Referring now to FIG. 2, an exemplary one (mixer/correlator 381) is shown to include a pair of dual gate FETs Q1 and Q2. The source electrodes (not numbered) of the dual gate FETs Q1 and Q2 are connected, via a constant current source (not numbered but comprising resistor R1, capacitor 1 and dual gate FET Q3) to a negative bias supply -Vss. Phase coded signal R1 from the timing generator 22 (FIG. 1) is applied via a coil 52 to a first gate electrode of FET Q1. An R.F. bypass capacitor 54 is connected as shown and the LO signal from the circulator 18 (FIG. 1) is connected (through a coupling capacitor 60) to a first gate electrode of FET Q1. A load terminating resistor R4 is connected as shown. With the elements just described, the circulator 18 (FIG. 1) and the timing generator 22 (FIG. 1) are effectively isolated one from the other. Similarly, a gate electrode of FET Q2 is connected as shown to receive the R signal from the timing generator 22 (FIG. 1) and the LO signal from the circulator 18 (FIG. 1). The elements in the circuit being discussed which are connected to FET Q2 are, as shown, coil 56, RF bypass capacitor 58, coupling capacitor 62 and resistor R5. The final effect, then, is that the FETs Q1, Q2 are alternately turned "ON" in accordance with the coding signals R1, R1. That is to say, coding signal R1 causes FET Q1 to be "ON" and coding signal R1 causes FET Q2 to be "ON".
The RF input signal from limiter 36 (FIG. 1) is shown to be split. A first portion of such RF input signal is applied, via a coupling capacitor 64, to the second gate electrode of FET Q1. A second portion of such RF input signal is shifted by 180 degrees in a phase shifter 66 and then is applied, via a coupling capacitor 68, to the second gate electrode of FET Q2. The coupling capacitors 64, 68 are required to isolate the gate bias voltage, -Vgg, from the limiter 36 (FIG. 1) Chokes comprising coils 88, 90 and capacitor 92 are provided to prevent the RF signals from limiter 38 (FIG. 1) from entering the gate bias supply -Vgg. The gate bias voltage -Vgg is required to prevent damage to the FETs Q1 and Q2 caused by a possible excess drain current during turn-on and to provide the optimum operating point for gain and noise figure considerations. The drain electrodes (not numbered) of FETs Q1 and Q2 are connected via coils 70, 74 and resistors R2, R3, respectively, to a bias supply VDD. The value of resistors R2, R3 is chosen to control the conversion gain of the correlator/mixer 381. RF bypass capacitors 72, 76 isolate the bias supply VDD.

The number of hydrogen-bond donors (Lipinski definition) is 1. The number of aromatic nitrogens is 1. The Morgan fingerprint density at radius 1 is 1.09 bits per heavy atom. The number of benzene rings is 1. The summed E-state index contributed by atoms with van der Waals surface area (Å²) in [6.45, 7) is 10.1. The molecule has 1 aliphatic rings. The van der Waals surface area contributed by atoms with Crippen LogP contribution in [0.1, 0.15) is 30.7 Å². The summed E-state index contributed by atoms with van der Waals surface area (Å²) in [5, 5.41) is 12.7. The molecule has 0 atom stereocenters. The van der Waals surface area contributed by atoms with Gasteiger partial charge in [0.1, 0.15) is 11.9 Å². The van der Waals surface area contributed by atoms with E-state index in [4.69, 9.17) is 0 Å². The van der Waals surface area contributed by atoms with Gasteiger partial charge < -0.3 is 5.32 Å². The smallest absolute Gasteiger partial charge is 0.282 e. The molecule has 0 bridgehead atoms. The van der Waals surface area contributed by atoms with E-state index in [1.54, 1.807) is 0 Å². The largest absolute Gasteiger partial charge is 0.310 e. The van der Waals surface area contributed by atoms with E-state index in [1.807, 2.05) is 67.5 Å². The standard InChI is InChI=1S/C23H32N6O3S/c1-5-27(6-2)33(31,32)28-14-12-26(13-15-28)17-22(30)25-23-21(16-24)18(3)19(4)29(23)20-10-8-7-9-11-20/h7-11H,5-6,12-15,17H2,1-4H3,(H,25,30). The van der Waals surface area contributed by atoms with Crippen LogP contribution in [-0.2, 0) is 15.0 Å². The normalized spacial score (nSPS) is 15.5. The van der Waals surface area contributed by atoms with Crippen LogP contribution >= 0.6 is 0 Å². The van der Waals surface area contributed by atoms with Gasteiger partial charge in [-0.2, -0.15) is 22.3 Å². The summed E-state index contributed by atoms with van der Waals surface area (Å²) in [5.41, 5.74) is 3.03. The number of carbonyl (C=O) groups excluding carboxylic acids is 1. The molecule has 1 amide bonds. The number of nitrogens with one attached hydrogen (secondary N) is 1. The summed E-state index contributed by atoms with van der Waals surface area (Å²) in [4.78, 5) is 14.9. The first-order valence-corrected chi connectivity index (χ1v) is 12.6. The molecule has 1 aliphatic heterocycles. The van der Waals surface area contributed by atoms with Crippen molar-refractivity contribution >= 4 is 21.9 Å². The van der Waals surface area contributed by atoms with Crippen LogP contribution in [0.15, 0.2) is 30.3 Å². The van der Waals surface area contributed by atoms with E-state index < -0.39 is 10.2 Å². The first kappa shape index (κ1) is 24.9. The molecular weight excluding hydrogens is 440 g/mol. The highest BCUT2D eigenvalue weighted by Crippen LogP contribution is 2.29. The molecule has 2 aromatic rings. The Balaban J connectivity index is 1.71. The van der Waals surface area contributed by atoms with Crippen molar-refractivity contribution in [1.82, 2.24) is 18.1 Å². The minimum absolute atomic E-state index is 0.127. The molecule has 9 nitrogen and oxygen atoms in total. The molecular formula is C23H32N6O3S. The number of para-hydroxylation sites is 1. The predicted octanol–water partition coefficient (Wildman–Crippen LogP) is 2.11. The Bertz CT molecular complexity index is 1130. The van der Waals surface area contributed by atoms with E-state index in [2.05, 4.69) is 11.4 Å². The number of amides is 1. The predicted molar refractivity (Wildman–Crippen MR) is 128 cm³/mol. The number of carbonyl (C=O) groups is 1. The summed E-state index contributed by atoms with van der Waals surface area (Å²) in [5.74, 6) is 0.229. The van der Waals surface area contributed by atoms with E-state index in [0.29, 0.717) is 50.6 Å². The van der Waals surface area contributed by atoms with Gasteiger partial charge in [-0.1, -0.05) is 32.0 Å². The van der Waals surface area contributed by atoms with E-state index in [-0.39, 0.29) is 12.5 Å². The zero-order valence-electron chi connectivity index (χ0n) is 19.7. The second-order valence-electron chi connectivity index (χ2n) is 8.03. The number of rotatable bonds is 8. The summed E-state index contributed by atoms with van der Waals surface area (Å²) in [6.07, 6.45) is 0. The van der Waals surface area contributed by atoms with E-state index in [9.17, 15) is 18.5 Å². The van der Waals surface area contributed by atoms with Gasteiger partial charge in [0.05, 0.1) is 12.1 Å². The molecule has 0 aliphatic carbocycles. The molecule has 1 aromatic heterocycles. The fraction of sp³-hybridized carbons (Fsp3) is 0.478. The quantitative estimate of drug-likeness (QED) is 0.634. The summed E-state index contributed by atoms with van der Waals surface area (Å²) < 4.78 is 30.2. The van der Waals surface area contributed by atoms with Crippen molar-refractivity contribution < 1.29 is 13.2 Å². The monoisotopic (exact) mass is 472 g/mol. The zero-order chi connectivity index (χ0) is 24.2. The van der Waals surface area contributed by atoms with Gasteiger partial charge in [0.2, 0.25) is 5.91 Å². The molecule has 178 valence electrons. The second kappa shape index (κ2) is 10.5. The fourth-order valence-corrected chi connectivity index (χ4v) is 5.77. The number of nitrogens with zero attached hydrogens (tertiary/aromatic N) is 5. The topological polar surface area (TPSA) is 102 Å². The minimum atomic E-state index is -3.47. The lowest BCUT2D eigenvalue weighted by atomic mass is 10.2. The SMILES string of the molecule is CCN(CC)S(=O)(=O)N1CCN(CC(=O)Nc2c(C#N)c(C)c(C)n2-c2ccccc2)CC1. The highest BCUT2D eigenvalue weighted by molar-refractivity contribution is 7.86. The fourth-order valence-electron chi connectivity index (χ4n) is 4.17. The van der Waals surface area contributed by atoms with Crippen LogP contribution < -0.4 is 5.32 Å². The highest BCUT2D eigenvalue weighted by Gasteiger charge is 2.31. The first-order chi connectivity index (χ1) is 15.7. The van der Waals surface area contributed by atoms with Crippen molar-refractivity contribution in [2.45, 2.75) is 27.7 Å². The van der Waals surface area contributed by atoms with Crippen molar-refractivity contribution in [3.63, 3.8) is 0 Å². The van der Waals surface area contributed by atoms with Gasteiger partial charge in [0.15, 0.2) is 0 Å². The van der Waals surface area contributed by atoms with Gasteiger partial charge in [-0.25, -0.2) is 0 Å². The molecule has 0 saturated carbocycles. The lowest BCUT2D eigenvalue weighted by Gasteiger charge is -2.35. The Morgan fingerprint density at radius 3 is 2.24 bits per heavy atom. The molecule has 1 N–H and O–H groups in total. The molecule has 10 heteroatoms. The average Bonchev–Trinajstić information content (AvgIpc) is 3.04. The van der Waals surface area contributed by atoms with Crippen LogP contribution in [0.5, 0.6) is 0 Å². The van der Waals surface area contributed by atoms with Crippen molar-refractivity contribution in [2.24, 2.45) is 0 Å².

In operation, when the cding signal R1 causes the FET Q1 to be "ON": (a) the then existing RF signal from the limiter 38 (FIG. 1) is fed directly to an active element, i.e. an element (FET Q1) in which correlation and downconversion may be accomplished; and (b) the then existing RF signal is first shifted in phase by 180° and then fed (without effect) to an inactive element (FET Q2), i.e. an element in which correlation and downconversion cannot be accomplished. Conversely, when the coding signal R1 causes the FET Q2 to be ON: (a) the then existing RF signal out of the limiter 38 (FIG. 1) to be shifted in phase by 180° and applied to an active element (FET Q2); and (b) the then existing RF signal out of the limiter 38 (FIG. 1) to be fed directly, but without effect, to an inactive element (FET Q1). The effect then is that, at the selected time after the polyphase code is impressed on the signals out of the modulator 20 (FIG. 1), a replica of such code is impressed on the correlator/mixer 381. The nature of the then existing RF signal out of the limiter 36 (FIG. 1) then determines the nature of the outputs of FETs Q1, Q2. If the RF signals are echo signals from a point source at the proper range, i.e. if the FETs Q1, Q2 are ON alternately to coincide with the coded echo signal from a target, then each one of the FETS Q1, Q2 correlates with and mixes a part of the coded echo signals with a corresponding part of the coded LO signals to remove the modulation applied in the modulator 20 (FIG. 1). On the other hand, if the then existing RF signals from the limiter 36 (FIG. 1) are echo signals from extended targets (clutter) or are noise-like signals (no returns) correlation will not be achieved with the coded LO signals so the mixing process results in signals out of the FETs Q1, Q2 which are not coherent CW waveforms and therefore do not integrate coherently in the FFT signal processor 42 to cause a valid detection (FIG. 1). The R1 and R1 signals are complementary logic signals whose state determines which one of FETs Q1, Q2 is ON. If Q2 is ON a differential phase shift of 180 degrees is applied to the RF carrier signal with respect to that applied if Q1 is ON. Thus, in the correlation mode the operation of correlator/mixer 381 is identical to that of modulator 20 (FIG. 2).